A year after Aurora shooting, grief remains
Family of slain union leader still grapples with unanswered questions
As a Vietnam veteran who survived the ugliness of a bloody war, Ted Beyer has “seen death in many faces.”
Yet “when it hits home,” adds the 72-year-old former soldier with the U. S Army’s 101st Airborne, “it is altogether different.”
Especially when it comes at the hands of a co-worker. A friend. A man both he and his son had gone to bat for many times as union leaders with Henry Pratt Co. in Aurora.
As the first anniversary of the mass shooting at the sprawling Aurora warehouse approaches, Beyer and his wife, Joyce, along with daughter Dawn, agreed to sit down and talk publicly for the first time about the murder of their oldest son Russell, who on Feb. 15, 2019, was one of five Pratt employees gunned down by Gary Martin during Martin’s termination meeting with the company.
It’s the unanswered questions that continue to haunt this close but now shattered family.
“Russ was always the protector of the underdog, even in school,” says 69year-old Joyce Beyer. “What I just can’t understand is why he killed my son when Russ was trying so hard to help him?”
Gathered around the dining room table of their Bristol home where she and Ted, her husband of 50 years, raised their family, it’s apparent this slender, softspoken woman is still in deep mourning. She does not like to say the shooter’s name, nor does Dawn, two years younger than brother Russ, and who describes his killer as “the coward with a gun.”
But Martin’s name easily falls from the mouth of Ted Beyer, who from day-one alluded publicly to the many problems going on inside the Pratt plant, which he insists contributed to the shootings that cold day in February. And that resentment continues to gnaw at him, leaving “an emptiness inside of me” when he makes his daily visits to Russ’ grave at Mount Olive Cemetery.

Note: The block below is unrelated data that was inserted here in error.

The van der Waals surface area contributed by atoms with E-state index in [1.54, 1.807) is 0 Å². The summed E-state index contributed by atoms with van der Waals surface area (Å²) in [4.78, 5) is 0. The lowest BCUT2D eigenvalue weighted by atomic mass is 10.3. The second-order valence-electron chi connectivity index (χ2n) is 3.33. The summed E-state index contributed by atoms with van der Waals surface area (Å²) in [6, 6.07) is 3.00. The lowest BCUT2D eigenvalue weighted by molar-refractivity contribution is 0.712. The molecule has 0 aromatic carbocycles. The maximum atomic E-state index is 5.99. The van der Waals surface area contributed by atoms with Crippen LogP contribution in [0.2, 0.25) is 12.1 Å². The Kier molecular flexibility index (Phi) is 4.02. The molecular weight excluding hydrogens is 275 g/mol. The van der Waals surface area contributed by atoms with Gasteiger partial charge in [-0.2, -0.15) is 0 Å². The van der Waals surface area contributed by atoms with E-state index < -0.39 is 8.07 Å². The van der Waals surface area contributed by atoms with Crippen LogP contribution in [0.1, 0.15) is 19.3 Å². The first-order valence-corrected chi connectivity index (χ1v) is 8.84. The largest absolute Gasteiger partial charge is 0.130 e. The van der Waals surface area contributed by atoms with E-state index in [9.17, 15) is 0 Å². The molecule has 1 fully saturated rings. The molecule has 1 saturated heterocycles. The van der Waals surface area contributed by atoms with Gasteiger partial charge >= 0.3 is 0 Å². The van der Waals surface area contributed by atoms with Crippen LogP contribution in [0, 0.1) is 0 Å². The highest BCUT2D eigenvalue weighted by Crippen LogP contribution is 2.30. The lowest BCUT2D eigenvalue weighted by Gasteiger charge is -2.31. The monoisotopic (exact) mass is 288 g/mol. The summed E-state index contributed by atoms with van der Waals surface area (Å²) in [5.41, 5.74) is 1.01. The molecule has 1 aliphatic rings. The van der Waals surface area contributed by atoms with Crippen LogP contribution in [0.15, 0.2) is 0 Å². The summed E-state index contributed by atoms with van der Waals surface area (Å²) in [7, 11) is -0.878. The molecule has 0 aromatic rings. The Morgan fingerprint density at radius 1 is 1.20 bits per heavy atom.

The Beyers, who might appear on the outside to be going about their daily routines, insist there is nothing normal about their lives since that Friday when Russ was murdered, along with co-workers Vicente Juarez, Clayton Parks, Josh Pinkard and intern Trevor Wehner.
“Our family is broken,” says Dawn, adding that time has done nothing to stop the pain because its passage “is not going to bring back” the sibling she also considered her best friend.
“How can it get better? I lost my big brother,” she says. “Every day we are sucker punched ... with a memory or something that happens.”
Understandably, there is bitterness. But it’s not just directed toward the murderer and the circumstances surrounding his actions. They still feel resentment
because the family had to find out through television that notifications of the dead would take place at Aurora University many hours after the shooting. They also can’t understand why the media seemed to get preferential treatment over the family at the community vigil held on that frigid Sunday after the murders. And there is no love lost for the politicians who came out of the woodwork, offering up condolences as a means of pushing agendas.
“I understand it’s their job,” says Joyce. “But don’t use my son’s death to promote your politics.”
Closure is a foreign word, they insist, especially with so many questions still hanging out there. The holidays brought no joy – they didn’t even decorate – and now the family just wants to get through the anniversary of the shooting, then Russ’ birthday, which happened to fall on the day he was buried.
Only after all the attention surrounding this first anniversary, they tell me, can they perhaps begin to deal with those mixed feelings about the shooter, about the union and about the company, where Russ began working right out of high school and which became like a second family to him, especially after taking on a leadership role with the union.
“He made himself available to those employees 24/7, fighting for their rights. But that’s how we were raised,” says Dawn, referring to her father, who retired from Pratt in 2010 after back surgery and was a union leader there for over a quarter of a century.
“I talked to him every night” about union issues, Ted says. “I was more old school, more direct. He was more humane ... he loved his job and they loved him.”
Which makes his death that much harder to understand.
Ted was crossing Route 47 on his way to Plano to visit the son of his sister Bonnie, who had died the previous week, when he heard sirens and saw squad cars racing toward Aurora. As the news hit there was a shooting at Pratt, he immediately called Joyce, who had just gotten home from her part-time job with Fox Valley Older Adult Services.